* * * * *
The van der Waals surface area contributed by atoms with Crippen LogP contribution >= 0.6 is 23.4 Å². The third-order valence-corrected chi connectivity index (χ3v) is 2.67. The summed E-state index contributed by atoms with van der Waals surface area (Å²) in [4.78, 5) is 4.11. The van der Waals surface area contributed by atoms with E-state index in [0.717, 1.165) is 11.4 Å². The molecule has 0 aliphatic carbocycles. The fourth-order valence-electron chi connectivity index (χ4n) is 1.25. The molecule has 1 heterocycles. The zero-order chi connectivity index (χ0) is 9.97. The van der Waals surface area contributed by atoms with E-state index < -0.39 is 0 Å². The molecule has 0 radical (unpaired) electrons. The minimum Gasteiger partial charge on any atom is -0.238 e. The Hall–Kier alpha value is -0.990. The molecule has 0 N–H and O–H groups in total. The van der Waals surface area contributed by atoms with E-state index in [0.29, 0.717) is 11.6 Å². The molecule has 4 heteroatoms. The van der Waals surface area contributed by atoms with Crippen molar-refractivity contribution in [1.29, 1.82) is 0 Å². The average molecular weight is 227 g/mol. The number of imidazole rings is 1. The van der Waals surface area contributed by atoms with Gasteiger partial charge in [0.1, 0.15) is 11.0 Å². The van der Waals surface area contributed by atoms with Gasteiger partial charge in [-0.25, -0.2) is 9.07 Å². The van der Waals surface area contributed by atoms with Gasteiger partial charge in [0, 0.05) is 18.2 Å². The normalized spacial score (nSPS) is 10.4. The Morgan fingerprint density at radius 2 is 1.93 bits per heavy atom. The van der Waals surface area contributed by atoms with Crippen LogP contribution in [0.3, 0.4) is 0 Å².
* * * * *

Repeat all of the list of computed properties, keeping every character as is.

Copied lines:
The van der Waals surface area contributed by atoms with Crippen LogP contribution >= 0.6 is 23.4 Å². The third-order valence-corrected chi connectivity index (χ3v) is 2.67. The summed E-state index contributed by atoms with van der Waals surface area (Å²) in [4.78, 5) is 4.11. The van der Waals surface area contributed by atoms with E-state index in [0.717, 1.165) is 11.4 Å². The molecule has 0 aliphatic carbocycles. The fourth-order valence-electron chi connectivity index (χ4n) is 1.25. The molecule has 1 heterocycles. The zero-order chi connectivity index (χ0) is 9.97. The van der Waals surface area contributed by atoms with E-state index < -0.39 is 0 Å². The molecule has 0 radical (unpaired) electrons. The minimum Gasteiger partial charge on any atom is -0.238 e. The Hall–Kier alpha value is -0.990. The molecule has 0 N–H and O–H groups in total. The van der Waals surface area contributed by atoms with E-state index in [0.29, 0.717) is 11.6 Å². The molecule has 4 heteroatoms. The van der Waals surface area contributed by atoms with Crippen molar-refractivity contribution in [1.29, 1.82) is 0 Å². The average molecular weight is 227 g/mol. The number of imidazole rings is 1. The van der Waals surface area contributed by atoms with Gasteiger partial charge in [0.1, 0.15) is 11.0 Å². The van der Waals surface area contributed by atoms with Gasteiger partial charge in [-0.25, -0.2) is 9.07 Å². The van der Waals surface area contributed by atoms with Gasteiger partial charge in [0, 0.05) is 18.2 Å². The normalized spacial score (nSPS) is 10.4. The Morgan fingerprint density at radius 2 is 1.93 bits per heavy atom. The van der Waals surface area contributed by atoms with Crippen LogP contribution in [0.3, 0.4) is 0 Å².